The lunch money crashed to the cafeteria floor and rolled under the pop machine!


Sentence 2 could use a few more specific ideas, as well. How about this?

Sentence 2 Improvement:

The brown snake, a Northwestern Garter, slithered lightning fast under the backyard fence.


Sentence 3 features some redundancy because of the adverb brightly. Since most people know that ambulances have glowing lights and that they are obviously bright when they flash, this sentence doesn’t really say much. So, we can revise it this way:

Sentence 3 Improvement:

The ambulance lights, glowing red strobes, punctured the darkness.


Of course, in the Shurley program, we teach Builder Sentences directly and provide a grid-type of worksheet. But this strategy can be done immediately following sentence analysis. To give your students extra immediate practice, try this activity occasionally, and your students’ sentence composition skills will grow by leaps and bounds!

Shurley English 101: Teaching with Confidence

Shurley English.png

So, you have purchased your Shurley curriculum, you open the book or access your digital teacher’s manual…and then it hits you! “What’s all this? How am I going to cover all of it? Can I even do it?” If you have had these or similar feelings, don’t panic. It’s going to be all right.

My post today is about confidence. Yes! You can teach with confidence, especially if you are just embarking upon your first journey with Shurley English. I realize that the sheer volume of information about English that we teach might be enough to send you to the edge. But, pull back. Breathe. Help is on the way.

Narrow the Field: First, don’t view the entire bulk of the curriculum in preparation for your school year. Look at it in terms of only a school day…in other words, narrow the field. By nature, our brains can get way too overwhelmed by all the text you find in Shurley. Believe it or not, when I first started teaching this curriculum, I only needed to stay a day or two ahead of my students. Sure…preview the student objectives because they are a guideline for WHAT you will be teaching during a specific chapter and lesson. However, the crux of the teaching is found in the References. They are numbered for you, so simply read the teaching scripts and the References found in only the first lesson you plan to teach. Make any notes you might think will be handy when you start working with the materials and teaching the kids.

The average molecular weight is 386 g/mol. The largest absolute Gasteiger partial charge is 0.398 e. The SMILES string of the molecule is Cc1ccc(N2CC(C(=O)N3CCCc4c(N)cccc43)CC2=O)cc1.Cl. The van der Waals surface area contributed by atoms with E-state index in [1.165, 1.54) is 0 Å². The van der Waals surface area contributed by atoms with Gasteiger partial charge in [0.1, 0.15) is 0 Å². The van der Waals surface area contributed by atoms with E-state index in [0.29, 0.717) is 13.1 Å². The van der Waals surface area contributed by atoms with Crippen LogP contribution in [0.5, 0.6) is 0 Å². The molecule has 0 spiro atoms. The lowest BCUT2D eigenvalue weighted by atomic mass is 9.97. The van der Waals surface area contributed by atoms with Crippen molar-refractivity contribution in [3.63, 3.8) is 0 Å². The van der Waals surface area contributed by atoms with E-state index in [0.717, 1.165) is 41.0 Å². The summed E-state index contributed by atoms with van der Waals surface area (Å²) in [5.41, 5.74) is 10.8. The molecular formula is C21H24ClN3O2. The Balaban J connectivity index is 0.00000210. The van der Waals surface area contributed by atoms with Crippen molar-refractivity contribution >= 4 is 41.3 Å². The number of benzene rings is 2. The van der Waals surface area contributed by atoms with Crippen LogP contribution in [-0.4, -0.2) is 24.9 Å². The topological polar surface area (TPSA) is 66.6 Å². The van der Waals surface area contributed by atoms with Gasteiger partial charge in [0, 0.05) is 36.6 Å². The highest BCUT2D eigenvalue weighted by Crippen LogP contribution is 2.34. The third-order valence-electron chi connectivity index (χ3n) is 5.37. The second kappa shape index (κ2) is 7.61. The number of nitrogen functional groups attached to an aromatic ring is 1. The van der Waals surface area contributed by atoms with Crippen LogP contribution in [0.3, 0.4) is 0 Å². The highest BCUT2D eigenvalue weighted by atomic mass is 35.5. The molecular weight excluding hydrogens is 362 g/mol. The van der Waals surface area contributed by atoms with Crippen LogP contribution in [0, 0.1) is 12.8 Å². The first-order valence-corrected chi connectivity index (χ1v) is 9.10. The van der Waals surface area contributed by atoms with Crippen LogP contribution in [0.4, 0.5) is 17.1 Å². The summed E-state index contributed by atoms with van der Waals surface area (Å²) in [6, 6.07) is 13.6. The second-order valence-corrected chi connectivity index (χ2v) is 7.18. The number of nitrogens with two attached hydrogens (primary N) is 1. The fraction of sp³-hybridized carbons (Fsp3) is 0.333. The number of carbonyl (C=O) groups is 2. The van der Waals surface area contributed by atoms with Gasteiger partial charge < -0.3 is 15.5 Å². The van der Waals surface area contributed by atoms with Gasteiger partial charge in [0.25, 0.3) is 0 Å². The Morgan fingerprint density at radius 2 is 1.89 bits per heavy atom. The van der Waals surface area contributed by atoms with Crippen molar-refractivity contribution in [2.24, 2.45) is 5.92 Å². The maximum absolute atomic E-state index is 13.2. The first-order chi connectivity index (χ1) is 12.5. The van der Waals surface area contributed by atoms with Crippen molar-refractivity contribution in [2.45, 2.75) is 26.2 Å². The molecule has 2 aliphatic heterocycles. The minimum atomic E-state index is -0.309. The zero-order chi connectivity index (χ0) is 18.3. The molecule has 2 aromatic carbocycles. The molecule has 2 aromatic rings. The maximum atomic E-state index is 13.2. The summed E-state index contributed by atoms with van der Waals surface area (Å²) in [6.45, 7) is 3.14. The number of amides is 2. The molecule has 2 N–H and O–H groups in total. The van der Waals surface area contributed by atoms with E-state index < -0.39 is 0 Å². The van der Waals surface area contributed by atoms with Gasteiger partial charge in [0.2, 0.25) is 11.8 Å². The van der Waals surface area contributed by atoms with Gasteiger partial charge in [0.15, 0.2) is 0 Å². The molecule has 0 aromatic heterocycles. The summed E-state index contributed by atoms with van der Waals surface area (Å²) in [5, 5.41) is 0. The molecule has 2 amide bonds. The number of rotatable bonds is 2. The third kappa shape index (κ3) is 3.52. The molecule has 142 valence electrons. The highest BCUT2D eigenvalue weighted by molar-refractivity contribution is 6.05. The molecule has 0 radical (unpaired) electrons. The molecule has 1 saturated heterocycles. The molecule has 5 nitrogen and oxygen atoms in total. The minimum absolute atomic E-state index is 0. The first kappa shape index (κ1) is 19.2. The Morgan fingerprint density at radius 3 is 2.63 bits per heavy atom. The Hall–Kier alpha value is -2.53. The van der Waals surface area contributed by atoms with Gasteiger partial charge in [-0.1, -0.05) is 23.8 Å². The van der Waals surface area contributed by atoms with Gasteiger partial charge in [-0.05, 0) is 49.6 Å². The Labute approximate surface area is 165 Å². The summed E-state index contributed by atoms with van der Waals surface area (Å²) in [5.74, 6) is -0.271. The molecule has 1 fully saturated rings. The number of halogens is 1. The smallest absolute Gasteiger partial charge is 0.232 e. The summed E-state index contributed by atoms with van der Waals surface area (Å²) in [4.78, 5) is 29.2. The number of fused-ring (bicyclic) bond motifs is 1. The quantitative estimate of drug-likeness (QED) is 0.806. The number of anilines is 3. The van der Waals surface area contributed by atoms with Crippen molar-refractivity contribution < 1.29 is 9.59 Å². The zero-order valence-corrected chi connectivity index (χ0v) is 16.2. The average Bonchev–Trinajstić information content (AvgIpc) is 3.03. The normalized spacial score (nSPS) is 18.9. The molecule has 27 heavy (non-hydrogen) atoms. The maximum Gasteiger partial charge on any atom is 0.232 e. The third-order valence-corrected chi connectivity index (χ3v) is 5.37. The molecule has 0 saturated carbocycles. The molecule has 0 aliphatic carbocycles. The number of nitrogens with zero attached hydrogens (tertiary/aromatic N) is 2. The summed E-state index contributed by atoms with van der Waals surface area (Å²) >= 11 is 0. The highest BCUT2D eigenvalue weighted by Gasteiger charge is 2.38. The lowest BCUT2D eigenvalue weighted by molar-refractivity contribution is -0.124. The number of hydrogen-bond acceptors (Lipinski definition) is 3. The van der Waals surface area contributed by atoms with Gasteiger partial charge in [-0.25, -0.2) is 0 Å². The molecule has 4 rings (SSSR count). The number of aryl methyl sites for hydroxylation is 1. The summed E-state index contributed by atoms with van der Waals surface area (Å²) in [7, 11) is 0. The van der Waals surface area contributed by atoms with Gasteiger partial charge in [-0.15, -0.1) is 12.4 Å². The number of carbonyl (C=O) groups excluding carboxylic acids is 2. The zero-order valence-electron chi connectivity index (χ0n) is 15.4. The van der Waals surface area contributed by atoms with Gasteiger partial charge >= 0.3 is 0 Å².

Pre-learn the Jingles: Next, make sure you know the jingles that accompany the lesson before you actually teach them. You will reflect confidence to your student if you already know each jingle well. Spend the first minutes of every session practicing the jingle with your learner(s). If you have our Jingle Posters, chunk the verses a bit to make them more bite-sized. With a marker, draw brackets around each section you want to rehearse. It’s easier to add on new verses of the same jingle over several lessons.

Pre-read the Scripts: As you move into the Question and Answer Flow, pre-read the scripts before actually teaching. Start slowly. You don’t even have to do all of the sentences required during the same lesson at the beginning of your school year. You and your student(s) will gain momentum quickly! (If you find that you would like to supplement your sentence work, you can check out our Sentence Booklets for extra practice.)

Pre-determine Words: Finally, to help build your confidence in the area of teaching writing, again, preview the Builder Sentence Blueprints that occur every so often in the program. The first time you introduce the concept, make sure you have pre-determined some of your own words you want to use for composing your sentence. That way, as you invite your learners to volunteer answers for the spaces on the grid, you have a pre-planned word to use if everyone gets stymied. You will appear to be completely in control and very confident during what might seem like an intimidating exercise. 

The bottom line rule for growing in your confidence is more about a balanced ratio of pre-reading to avoid surprises and following the script when it is provided! You will quickly gain the confidence you need by rehearsing your lessons beforehand in the ways I have outlined above. Good luck! And, don’t forget, you can always call our office and speak with any one of our expert customer service representatives. If you just need to talk, or if you want a boost of confidence, don’t go to silence. Call us at 800-566-2966.

Go forth and teach confidently!